If you know you’ll be keeping some clothes for future children, read on.
Get Clothes Prepped for Future Kids
First, determine a spot you’ll use for temporarily stashing outgrown items. I use two baskets under my son’s crib, one for items I’m keeping and one for giving away, but you can use paper bags or boxes in the laundry room, on a shelf or in a closet, or large trash bags (clearly marked and stored out of reach of the littles), etc.
Next, Every.Single.Day and Every.Time you determine something no longer fits your child, decide if you liked this outfit/item and put it in the keep bin, if not, put it in your give-away bin. Add to these bins until full. Then transfer the give-away items to a box marked with the approximate size(s) and check out donation options below. For the clothes you’re keeping, transfer to a storage bin, vacuum sealed bag or other favorite storage solution. I tend to have extra diapers that are outgrown, so I fill diaper boxes with unused/outgrown diapers and clothing from roughly the same size. Taking 1 minute each day will save you the hassle of sorting through a huge pile later.
Options for Clothes You’re Not Keeping
Depending on your interest and time commitment, you have a few options in addition to those mentioned above. From approximately most to least time consumed:
Final Thoughts on Outgrown Clothing
It’s best to donate items you’d use again and toss anything too worn out. If your kids are older and aware of “favorite” pieces, go through this process with them, so they learn from you how to stay organized and be generous with their clothes! For the babies, an everyday, constant rotation keeps clothes that fit available and stops piles from accumulating to keep the nursery looking lovely.
By Adriane Weinberg, An Organized Approach, (215) 540 9401
Let’s admit it. We Americans have Too Much Stuff. And we don’t get rid of nearly enough. Reasons from clients include: it feels impersonal donating things to unknown people or they’re saving stuff for their kids (hey, your kids don’t want it). What if there were a way to give things away that feels good? There is! Buy Nothing groups.
The purpose of Buy Nothing Groups is to give away unwanted items, or request items that are wanted, for free. It’s based on the ancient practice of gift economies where people share and pool resources. The Buy Nothing Project started as a social experiment by two friends, Rebecca Rockefeller and Liesl Clark, in July 2013.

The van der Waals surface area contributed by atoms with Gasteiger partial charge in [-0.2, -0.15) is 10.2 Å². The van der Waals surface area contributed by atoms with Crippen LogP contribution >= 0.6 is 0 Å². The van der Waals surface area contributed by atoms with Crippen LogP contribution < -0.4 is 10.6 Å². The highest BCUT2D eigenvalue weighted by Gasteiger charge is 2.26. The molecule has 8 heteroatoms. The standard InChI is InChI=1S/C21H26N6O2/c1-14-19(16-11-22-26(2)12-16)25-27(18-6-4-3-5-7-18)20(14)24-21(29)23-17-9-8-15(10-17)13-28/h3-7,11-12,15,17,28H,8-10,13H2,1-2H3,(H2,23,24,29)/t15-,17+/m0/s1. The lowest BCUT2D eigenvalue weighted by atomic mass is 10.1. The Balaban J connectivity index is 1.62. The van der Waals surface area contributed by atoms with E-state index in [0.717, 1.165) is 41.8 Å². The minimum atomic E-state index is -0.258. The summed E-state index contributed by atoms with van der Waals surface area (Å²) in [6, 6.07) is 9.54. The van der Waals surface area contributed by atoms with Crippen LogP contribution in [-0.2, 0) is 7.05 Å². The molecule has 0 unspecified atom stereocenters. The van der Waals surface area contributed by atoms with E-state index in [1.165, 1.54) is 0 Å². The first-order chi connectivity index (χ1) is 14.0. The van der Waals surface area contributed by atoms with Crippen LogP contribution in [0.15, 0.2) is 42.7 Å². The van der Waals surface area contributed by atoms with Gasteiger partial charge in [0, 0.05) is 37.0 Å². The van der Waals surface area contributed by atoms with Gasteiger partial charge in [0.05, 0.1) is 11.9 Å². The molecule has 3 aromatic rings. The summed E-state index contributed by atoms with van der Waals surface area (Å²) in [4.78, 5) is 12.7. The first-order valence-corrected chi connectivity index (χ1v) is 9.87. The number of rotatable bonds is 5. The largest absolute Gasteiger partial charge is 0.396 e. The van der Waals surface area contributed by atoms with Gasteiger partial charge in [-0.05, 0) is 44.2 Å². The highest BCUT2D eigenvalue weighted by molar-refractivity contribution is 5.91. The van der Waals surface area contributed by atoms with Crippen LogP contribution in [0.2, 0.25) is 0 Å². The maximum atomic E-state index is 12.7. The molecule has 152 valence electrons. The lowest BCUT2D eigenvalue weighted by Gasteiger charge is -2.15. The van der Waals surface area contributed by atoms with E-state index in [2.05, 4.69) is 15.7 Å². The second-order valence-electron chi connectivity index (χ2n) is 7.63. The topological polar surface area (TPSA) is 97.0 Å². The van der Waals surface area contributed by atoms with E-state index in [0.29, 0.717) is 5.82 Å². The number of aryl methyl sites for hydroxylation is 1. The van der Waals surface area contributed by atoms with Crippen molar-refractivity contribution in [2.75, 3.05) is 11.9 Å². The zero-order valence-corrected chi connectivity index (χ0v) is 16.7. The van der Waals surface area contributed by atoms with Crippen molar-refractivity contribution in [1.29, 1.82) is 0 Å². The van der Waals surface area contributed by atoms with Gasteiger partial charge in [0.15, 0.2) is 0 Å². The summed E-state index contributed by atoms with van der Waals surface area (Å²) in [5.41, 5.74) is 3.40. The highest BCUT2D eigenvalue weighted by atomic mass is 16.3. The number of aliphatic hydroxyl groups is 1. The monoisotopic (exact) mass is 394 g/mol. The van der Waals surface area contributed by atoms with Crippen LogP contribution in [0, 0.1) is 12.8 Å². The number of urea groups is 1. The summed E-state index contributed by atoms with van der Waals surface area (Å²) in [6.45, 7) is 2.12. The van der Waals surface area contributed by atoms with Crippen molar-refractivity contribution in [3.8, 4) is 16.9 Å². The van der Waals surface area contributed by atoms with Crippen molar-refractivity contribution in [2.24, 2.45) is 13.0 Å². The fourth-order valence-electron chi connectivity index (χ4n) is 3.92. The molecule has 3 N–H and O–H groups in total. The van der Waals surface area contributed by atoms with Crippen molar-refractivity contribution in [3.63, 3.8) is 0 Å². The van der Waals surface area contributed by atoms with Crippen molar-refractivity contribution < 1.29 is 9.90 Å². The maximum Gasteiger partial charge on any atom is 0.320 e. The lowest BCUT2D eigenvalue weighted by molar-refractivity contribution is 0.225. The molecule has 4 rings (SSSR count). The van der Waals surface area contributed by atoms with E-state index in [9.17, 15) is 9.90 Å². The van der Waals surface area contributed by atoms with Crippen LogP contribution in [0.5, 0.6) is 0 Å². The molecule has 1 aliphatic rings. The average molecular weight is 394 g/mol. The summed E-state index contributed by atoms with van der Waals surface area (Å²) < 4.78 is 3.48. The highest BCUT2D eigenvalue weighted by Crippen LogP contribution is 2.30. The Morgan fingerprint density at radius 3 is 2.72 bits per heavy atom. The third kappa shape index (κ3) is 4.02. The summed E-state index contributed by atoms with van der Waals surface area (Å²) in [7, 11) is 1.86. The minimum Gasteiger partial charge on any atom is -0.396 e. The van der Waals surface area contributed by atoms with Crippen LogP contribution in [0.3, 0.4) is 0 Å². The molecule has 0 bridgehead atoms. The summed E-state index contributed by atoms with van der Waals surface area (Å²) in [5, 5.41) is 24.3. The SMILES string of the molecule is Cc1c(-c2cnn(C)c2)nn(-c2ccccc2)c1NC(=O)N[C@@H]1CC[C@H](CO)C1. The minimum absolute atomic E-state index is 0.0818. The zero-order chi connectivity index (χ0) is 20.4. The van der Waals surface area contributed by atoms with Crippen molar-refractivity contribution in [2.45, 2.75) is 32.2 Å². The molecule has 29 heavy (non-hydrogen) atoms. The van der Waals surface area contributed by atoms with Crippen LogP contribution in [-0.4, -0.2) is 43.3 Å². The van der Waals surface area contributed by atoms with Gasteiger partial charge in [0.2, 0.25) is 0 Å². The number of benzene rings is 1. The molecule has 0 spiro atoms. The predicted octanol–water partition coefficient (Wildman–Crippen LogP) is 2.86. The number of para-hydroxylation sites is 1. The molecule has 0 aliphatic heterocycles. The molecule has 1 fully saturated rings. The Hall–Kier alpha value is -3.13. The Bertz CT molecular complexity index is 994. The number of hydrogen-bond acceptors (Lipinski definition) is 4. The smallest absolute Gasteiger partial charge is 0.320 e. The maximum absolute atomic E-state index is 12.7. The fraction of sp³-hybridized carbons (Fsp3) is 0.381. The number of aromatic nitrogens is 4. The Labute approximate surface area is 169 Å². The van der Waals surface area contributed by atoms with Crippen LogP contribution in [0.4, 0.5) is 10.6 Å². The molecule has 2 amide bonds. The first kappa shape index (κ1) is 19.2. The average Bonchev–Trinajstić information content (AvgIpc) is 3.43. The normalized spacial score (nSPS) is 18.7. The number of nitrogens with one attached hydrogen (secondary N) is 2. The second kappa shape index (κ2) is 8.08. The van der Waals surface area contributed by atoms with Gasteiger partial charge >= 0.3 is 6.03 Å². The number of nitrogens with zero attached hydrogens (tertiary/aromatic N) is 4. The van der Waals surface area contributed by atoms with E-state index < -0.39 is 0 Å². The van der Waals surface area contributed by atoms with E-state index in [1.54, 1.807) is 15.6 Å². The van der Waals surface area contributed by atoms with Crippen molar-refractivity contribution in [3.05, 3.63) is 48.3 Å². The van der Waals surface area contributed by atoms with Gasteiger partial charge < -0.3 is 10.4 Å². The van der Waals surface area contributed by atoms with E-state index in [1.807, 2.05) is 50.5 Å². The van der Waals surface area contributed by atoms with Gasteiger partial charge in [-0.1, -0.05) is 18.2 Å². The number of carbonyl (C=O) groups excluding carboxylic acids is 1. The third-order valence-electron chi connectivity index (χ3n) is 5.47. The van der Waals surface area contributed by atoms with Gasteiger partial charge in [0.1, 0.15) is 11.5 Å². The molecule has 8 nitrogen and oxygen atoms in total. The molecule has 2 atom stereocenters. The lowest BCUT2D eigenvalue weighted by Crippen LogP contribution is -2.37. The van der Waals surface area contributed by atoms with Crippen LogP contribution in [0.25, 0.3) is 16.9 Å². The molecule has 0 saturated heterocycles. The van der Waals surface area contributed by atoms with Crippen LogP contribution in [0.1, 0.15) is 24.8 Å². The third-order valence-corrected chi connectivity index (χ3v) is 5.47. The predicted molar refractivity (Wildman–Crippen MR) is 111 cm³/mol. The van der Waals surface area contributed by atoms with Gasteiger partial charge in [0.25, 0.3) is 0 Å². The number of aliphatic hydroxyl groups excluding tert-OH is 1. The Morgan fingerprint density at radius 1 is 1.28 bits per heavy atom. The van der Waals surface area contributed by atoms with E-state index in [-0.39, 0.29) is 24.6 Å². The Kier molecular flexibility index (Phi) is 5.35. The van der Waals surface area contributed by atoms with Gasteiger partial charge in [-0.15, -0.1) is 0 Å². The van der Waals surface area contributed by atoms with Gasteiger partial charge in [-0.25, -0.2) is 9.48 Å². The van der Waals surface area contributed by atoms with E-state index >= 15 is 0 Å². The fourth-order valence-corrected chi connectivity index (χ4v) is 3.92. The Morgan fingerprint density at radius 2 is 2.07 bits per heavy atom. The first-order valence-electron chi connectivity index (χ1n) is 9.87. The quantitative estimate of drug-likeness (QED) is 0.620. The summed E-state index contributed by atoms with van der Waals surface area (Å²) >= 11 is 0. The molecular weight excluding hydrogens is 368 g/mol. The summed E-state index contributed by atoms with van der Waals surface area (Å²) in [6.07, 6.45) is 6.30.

Groups are hyper-local and found on Facebook, which was chosen because it’s a free, widely used platform. The rules are simple. From their website, “Post anything you’d like to give away, lend, or share amongst neighbors. Ask for anything you’d like to receive for free or borrow. Keep it legal. No hate speech. No buying or selling, no trades or bartering, we’re strictly a gift economy.” Easy enough.
These ladies couldn’t have imagined that their little experiment would become a worldwide movement with 1.3 million users in 28 countries and 6,000 volunteers!
For more information or to find a Facebook group in your area, visit https://buynothingproject.org/. Rebecca and Liesl are currently crowdfunding to create a social media platform and app (https://www.soop.app/) to enhance “the power of shared abundance.” Their recently published book, The Buy Nothing, Get Everything Plan: Discover the Joy of Spending Less, Sharing More and Living Generously, shows people how to be a smarter shopper and get rid of things without adding to landfills.
On a related note, Buy Nothing Day is the Friday after Thanksgiving, aka Black Friday. It’s an international day of protest against overconsumption. This year, it’s Friday, November 27, if you’d like to participate.
I’m not anti-stuff. In fact, I have lots of stuff. My house isn’t cluttered, there’s ample space and I can find anything in seconds. For several years, a few years ago, I avoided shopping because I have what I need and much of what I want. I have enough. I don’t buy much anymore, unlike when I was acquiring things in my 20s, 30s and 40s. As a professional organizer, I know it’s about moderation and space. Everyone should do what feels right for their situation.